LINGUIST List 32.1267

Fri Apr 09 2021

Calls: Phonology/Poland

Editor for this issue: Lauren Perkins <laurenlinguistlist.org>



Date: 09-Apr-2021
From: Natalia Kuznetsova <natalia.kuznetsovaunicatt.it>
Subject: Phonological diversity matters: rarities in phonology
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Full Title: Phonological diversity matters: rarities in phonology

Date: 16-Sep-2021 - 17-Sep-2021
Location: PoznaƄ, Poland
Contact Person: Cormac Anderson
Meeting Email: < click here to access email >

Linguistic Field(s): Phonology

Call Deadline: 23-Apr-2021

Meeting Description:

The patterns of sounds of the world's languages are many and varied. Although the human articulatory, auditory, and perceptual apparatus limits and shapes the ways in which languages harness sound to convey meaning, considerable diversity can be observed in phonological systems cross-linguistically. We believe that this diversity matters and welcome submissions for a workshop focused on rarities in phonology.

Rare phenomena play a key role in forming and challenging linguistic theory. In formal approaches, the identification of rare phenomena has been one of the primary means of expanding and modifying the theoretical acquis. While linguistic typology has often worked rather with larger cross linguistic samples, a focus on rare phenomena has emerged since the beginning of this millennium (Plank 2000; Simon & Wiese 2011; Wohlgemuth & Cysouw 2010a, 2010b; Golovko et al. 2015).

Rarities can be ignored by linguistic theory, be reanalysed as regular, or be incorporated by changing the theory (Simon & Wiese 2011). Within phonology, a number of thematic studies taking the third approach have recently appeared, addressing topics as diverse as vertical vowel systems (Anderson 2016), voiceless sonorants (Blevins 2018) or obstruent devoicing (Blevins et al. 2020), non-canonical word prosody (Kuznetsova 2018), highly complex syllable structure (Easterday 2019), and metathesis (Edwards 2019). This work can be seen in the context of an expansion of research on the evolutionary aspects of both universals and rarities, with attempts to explain typical pathways of emergence or disappearance (e.g. Blevins 2004, 2015; Round 2019).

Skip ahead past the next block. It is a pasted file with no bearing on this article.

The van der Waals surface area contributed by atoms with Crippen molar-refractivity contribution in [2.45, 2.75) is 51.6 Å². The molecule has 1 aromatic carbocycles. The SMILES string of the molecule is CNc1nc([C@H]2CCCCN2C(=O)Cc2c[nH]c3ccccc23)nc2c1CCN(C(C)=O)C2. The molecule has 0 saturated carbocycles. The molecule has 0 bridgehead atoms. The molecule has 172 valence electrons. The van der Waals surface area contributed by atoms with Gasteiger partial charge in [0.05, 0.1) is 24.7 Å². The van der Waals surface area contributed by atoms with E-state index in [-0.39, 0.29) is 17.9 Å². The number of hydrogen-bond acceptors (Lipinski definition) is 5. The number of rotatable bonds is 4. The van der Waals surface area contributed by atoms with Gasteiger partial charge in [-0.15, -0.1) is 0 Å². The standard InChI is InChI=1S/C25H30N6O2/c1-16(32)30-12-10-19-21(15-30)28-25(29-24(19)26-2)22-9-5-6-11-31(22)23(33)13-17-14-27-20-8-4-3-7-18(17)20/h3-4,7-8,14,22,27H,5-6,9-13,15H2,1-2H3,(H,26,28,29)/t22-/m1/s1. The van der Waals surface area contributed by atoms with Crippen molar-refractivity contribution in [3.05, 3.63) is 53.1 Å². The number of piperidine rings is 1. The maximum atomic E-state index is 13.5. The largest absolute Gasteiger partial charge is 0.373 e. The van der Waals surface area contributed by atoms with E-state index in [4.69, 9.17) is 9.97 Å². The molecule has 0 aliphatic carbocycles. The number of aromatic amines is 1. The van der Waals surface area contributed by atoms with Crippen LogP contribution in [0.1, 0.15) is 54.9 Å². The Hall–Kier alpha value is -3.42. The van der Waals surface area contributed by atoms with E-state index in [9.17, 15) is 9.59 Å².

Second Call for Papers:

We happy to inform you that the deadline for submissions to our workshop ''Phonological diversity matters: rarities in phonology'', to be held as part of the Poznan Linguistic Meeting, September 16-19, in Poznan, Poland (http://wa.amu.edu.pl/plm/2020/PLM2020_Thematic_sessions) was prolonged.

The new deadline is: April 23, 2021.

For now, the conference is still planned as an on-site event, but a virtual option will be most likely also available.

For submission see: http://wa.amu.edu.pl/plm/2020/Abstract_submission

Cormac Anderson, Natalia Kuznetsova, Shelece Easterday




Page Updated: 09-Apr-2021